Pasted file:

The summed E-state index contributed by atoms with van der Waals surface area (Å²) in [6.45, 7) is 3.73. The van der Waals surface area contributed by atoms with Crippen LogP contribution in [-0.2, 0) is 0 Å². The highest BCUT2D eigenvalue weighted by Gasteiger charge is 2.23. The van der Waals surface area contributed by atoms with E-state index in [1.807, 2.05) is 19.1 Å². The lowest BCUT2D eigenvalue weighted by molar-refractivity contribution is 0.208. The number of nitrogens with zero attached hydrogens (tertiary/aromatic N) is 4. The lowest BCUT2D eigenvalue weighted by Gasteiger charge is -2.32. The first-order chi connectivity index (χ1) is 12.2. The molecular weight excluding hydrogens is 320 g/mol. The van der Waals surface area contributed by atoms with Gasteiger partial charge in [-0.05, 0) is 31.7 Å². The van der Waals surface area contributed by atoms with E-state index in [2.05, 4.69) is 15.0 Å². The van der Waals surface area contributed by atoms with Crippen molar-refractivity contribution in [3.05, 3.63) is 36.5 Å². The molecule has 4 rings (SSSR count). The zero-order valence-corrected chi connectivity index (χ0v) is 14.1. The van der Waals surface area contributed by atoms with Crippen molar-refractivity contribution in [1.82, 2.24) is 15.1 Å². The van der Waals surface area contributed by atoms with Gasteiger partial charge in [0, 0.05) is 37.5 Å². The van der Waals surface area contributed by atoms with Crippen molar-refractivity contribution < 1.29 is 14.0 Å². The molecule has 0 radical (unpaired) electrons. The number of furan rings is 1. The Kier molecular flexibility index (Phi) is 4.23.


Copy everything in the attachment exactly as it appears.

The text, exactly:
The summed E-state index contributed by atoms with van der Waals surface area (Å²) in [6.45, 7) is 3.73. The van der Waals surface area contributed by atoms with Crippen LogP contribution in [-0.2, 0) is 0 Å². The highest BCUT2D eigenvalue weighted by Gasteiger charge is 2.23. The van der Waals surface area contributed by atoms with E-state index in [1.807, 2.05) is 19.1 Å². The lowest BCUT2D eigenvalue weighted by molar-refractivity contribution is 0.208. The number of nitrogens with zero attached hydrogens (tertiary/aromatic N) is 4. The lowest BCUT2D eigenvalue weighted by Gasteiger charge is -2.32. The first-order chi connectivity index (χ1) is 12.2. The molecular weight excluding hydrogens is 320 g/mol. The van der Waals surface area contributed by atoms with Gasteiger partial charge in [-0.05, 0) is 31.7 Å². The van der Waals surface area contributed by atoms with E-state index in [2.05, 4.69) is 15.0 Å². The van der Waals surface area contributed by atoms with Crippen molar-refractivity contribution in [3.05, 3.63) is 36.5 Å². The molecule has 4 rings (SSSR count). The zero-order valence-corrected chi connectivity index (χ0v) is 14.1. The van der Waals surface area contributed by atoms with Crippen molar-refractivity contribution in [1.82, 2.24) is 15.1 Å². The van der Waals surface area contributed by atoms with Gasteiger partial charge in [0, 0.05) is 37.5 Å². The van der Waals surface area contributed by atoms with Crippen molar-refractivity contribution < 1.29 is 14.0 Å². The molecule has 0 radical (unpaired) electrons. The number of furan rings is 1. The Kier molecular flexibility index (Phi) is 4.23.